PHOENIX — After a bizarre incident reported by ABC where a toddler in California almost died hours after nearly drowning in a pool, the latest summer hazard making headlines has its newest buzzword called “secondary drowning.”
Secondary drowning is a rare condition where someone experiences a near-drowning and may appear fine, but sometimes hours later dies as a result of fluid left behind in their lungs.
Doctor Kristen Samaddar with Phoenix Children’s hospital said when someone is drowning, they end up inhaling water that goes through the trachea and into the lower airways.
“Which can damage the lungs and cause the body to be lacking the oxygen it needs to function properly,” Samaddar said.
If someone is pulled from the water and revived, they can be conscious and alert but the small amount of water left inside their lungs can continue to cause damage and could eventually be fatal.
Samaddar said the condition is so rare that there is varying opinions on exactly what is happening during a potential secondary drowning.
“I think that the exact physiology of what happens with a secondary, or dry drowning, is not known because it is such a rare event,” she said.
If someone has had a near-drowning event, Samaddar said to keep and eye on them and don’t assume they’re OK because secondary drowning can occur long after surviving the near-drowning.
She recommends that if someone was involved in an incident where CPR is necessary, it’s very important they see a doctor to make sure there isn’t water left in their lungs or serious damage.
“We want to make sure they are returning to normal functioning,” she said. “We will be looking at how comfortable they are breathing, depending on the significance of the drowning event that happened to be non-fatal, there may be other organs that are involved.”
Tiffaney Isaacson, water safety coordinator for Phoenix Children’s Hospital said the best defense against a secondary drowning is to prevent the near-drowning event from ever occurring.
While secondary drownings are extremely rare, Isaacson said drownings are not.
Arizona has one of the highest rates in the country for child drowning and with six drowning involving children and teenagers in May alone, she said it’s important to remember some simple safety tips to help save lives.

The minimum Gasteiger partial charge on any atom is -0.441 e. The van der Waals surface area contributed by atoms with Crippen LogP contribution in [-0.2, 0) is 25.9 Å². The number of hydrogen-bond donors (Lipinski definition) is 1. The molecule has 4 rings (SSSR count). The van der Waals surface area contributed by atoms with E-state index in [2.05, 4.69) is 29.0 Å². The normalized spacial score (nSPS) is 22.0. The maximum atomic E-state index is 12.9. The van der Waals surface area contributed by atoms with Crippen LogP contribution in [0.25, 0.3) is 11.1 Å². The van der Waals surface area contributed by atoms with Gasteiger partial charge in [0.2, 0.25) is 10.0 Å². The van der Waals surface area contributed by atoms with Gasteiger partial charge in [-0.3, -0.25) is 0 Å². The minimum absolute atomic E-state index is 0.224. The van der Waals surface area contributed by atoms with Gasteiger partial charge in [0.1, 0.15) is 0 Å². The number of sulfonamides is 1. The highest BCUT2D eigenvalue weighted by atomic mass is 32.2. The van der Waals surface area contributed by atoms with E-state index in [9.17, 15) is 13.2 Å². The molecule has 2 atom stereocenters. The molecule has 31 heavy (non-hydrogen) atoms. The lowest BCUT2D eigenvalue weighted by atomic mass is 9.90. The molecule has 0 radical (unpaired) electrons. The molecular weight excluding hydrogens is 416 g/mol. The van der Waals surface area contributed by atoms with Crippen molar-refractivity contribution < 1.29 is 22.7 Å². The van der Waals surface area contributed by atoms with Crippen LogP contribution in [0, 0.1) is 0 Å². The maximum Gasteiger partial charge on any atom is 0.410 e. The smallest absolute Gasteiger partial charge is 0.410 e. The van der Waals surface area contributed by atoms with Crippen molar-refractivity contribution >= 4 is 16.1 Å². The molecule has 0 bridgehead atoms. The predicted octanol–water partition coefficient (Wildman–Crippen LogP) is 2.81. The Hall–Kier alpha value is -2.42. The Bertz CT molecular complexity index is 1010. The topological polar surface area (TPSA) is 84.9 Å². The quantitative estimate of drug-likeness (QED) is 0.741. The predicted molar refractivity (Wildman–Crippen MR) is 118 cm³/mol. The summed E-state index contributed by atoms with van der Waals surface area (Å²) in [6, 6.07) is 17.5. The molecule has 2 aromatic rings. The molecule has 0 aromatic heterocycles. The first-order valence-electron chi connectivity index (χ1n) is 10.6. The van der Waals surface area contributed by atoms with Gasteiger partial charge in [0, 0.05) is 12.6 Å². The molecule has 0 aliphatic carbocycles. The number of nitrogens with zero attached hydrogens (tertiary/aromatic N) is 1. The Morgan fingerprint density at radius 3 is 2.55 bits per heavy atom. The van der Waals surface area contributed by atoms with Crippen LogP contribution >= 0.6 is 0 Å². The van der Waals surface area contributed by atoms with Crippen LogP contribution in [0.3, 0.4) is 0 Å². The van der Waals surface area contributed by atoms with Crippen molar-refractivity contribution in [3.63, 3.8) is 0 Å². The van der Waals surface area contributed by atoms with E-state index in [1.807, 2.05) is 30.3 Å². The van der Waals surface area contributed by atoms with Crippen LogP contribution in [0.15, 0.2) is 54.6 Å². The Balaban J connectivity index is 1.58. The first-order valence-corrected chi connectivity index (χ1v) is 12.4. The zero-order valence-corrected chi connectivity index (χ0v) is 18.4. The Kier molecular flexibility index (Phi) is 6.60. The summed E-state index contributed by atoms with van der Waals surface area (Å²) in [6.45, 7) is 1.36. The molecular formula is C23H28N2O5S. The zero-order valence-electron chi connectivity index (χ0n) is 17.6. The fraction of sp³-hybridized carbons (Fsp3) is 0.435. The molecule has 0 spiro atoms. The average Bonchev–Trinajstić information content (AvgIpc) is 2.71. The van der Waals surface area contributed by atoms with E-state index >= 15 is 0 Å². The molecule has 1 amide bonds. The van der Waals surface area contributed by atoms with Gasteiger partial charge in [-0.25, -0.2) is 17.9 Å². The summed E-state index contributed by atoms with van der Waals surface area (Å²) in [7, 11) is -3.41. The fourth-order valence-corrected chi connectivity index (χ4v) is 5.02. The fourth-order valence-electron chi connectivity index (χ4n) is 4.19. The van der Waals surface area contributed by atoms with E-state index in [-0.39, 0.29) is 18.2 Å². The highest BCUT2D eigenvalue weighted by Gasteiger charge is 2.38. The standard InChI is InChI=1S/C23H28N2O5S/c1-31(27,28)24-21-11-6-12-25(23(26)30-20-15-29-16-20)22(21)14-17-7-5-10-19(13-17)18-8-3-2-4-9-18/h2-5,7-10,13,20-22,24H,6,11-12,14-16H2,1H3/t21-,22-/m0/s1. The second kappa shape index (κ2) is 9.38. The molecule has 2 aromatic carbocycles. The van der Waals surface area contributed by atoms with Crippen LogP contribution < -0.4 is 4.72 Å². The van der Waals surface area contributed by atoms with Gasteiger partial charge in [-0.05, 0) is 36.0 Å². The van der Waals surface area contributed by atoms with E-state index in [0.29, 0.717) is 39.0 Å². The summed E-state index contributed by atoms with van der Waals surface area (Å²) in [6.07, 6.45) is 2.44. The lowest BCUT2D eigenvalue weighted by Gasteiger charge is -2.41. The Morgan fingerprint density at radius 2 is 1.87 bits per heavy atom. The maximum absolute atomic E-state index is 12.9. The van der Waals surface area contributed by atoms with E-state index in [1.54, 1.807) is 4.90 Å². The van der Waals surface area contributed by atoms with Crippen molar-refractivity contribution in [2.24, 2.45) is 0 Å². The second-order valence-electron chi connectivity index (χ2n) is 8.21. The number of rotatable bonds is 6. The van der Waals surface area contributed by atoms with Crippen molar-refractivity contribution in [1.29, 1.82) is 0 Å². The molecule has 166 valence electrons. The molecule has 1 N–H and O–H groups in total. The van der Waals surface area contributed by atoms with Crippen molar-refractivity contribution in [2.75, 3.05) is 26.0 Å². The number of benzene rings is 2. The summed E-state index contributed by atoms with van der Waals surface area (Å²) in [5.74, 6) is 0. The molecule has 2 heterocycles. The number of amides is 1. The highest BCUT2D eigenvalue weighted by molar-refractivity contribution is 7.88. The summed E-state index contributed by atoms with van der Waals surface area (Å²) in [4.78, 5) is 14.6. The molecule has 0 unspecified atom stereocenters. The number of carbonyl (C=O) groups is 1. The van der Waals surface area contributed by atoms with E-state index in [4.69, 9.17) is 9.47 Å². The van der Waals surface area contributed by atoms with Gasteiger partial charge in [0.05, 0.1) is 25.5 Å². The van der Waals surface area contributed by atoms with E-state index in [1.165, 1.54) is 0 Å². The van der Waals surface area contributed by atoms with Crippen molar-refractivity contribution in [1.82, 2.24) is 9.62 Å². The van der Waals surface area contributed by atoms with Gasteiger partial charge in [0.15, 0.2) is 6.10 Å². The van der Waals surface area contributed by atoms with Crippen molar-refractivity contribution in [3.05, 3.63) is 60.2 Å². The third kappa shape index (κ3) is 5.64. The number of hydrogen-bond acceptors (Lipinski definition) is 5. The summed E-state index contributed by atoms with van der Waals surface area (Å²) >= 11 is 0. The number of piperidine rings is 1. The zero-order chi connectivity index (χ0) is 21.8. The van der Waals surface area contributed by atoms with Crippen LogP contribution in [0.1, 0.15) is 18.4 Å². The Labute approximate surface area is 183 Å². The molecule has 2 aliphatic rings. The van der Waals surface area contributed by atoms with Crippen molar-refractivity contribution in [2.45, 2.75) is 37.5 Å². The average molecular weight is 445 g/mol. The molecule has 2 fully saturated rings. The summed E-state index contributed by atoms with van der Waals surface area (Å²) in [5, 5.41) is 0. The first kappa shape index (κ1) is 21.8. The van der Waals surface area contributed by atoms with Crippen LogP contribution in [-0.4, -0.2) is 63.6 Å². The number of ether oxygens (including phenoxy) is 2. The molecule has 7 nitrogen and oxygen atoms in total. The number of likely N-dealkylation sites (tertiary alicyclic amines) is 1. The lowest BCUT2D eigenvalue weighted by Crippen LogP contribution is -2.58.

“We want parents to really focus on two things to prevent an emergency, the first is constant, capable supervision when children have access to the water,” she said. “The second is barriers to prevent a child from getting to the pool without good adult supervision, an example of a good barrier is a pool fence.”
- Celebrating Fourth of July is much cooler in these AZ towns
- Top ten road trip bathrooms in America
- Six things causing a pain in your neck
- 5 things to make your summer move easier
- Three elements of a strong timeshare exit guarantee
- Stretches and exercises for carpal tunnel syndrome
- The best Major League ballparks have their own personality
- Comparing the best regular seasons: The '96 Bulls and '16 Warriors
- 3 Arizona road trips and the vehicles to get you there
- Colon cancer is preventable. Check these signs and symptoms to stay healthy.
- 6 of the biggest skin cancer myths
- Affordable small home makeover ideas
- Locals helping locals: 6 success stories you need to know about
- Sunscreen facts that could save your life
- 6 energy saving hacks for your home
- 5 tips for choosing a company to end your timeshare
- Overlooked water tips to save you money
- 5 of the most adored gentlemen in professional sports today
- The real danger of sitting at your desk
- Most surprising NBA playoff performances of the last 40 years
- 11 classic baseball movies you must see again
- Finally getting rid of fat: 3 methods that actually work
- 4 reasons cancer survivors should focus on food
- 5 spring cleaning spots everyone forgets
- 5 reasons to look forward to watching the D-backs this season
- Common virus attributed to spike in head and neck cancers
- 5 signs it’s time to end your timeshare ownership
- 3 most overlooked ways to keep your home healthy
- 6 ways the air in your home could be making you sick
- CrossFit dangers: 5 common injuries and how to deal with them